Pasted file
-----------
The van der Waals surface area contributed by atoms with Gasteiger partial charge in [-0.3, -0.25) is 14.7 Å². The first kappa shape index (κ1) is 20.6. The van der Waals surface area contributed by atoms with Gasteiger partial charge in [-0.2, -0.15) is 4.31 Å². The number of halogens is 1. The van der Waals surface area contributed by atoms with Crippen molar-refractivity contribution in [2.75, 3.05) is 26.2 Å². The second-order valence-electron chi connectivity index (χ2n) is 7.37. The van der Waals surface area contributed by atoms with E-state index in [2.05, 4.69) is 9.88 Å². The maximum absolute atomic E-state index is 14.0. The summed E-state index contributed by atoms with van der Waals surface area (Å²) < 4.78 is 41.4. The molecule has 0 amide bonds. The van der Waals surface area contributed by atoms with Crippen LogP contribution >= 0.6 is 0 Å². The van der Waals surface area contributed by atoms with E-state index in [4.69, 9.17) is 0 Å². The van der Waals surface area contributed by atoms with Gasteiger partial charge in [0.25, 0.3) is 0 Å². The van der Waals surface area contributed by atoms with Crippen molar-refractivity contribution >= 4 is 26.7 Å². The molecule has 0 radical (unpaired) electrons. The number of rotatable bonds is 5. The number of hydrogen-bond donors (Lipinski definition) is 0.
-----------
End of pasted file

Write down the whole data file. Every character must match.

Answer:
The van der Waals surface area contributed by atoms with Gasteiger partial charge in [-0.3, -0.25) is 14.7 Å². The first kappa shape index (κ1) is 20.6. The van der Waals surface area contributed by atoms with Gasteiger partial charge in [-0.2, -0.15) is 4.31 Å². The number of halogens is 1. The van der Waals surface area contributed by atoms with Crippen molar-refractivity contribution in [2.75, 3.05) is 26.2 Å². The second-order valence-electron chi connectivity index (χ2n) is 7.37. The van der Waals surface area contributed by atoms with E-state index in [2.05, 4.69) is 9.88 Å². The maximum absolute atomic E-state index is 14.0. The summed E-state index contributed by atoms with van der Waals surface area (Å²) < 4.78 is 41.4. The molecule has 0 amide bonds. The van der Waals surface area contributed by atoms with Crippen LogP contribution >= 0.6 is 0 Å². The van der Waals surface area contributed by atoms with E-state index in [4.69, 9.17) is 0 Å². The van der Waals surface area contributed by atoms with Gasteiger partial charge in [0.25, 0.3) is 0 Å². The van der Waals surface area contributed by atoms with Crippen molar-refractivity contribution >= 4 is 26.7 Å². The molecule has 0 radical (unpaired) electrons. The number of rotatable bonds is 5. The number of hydrogen-bond donors (Lipinski definition) is 0.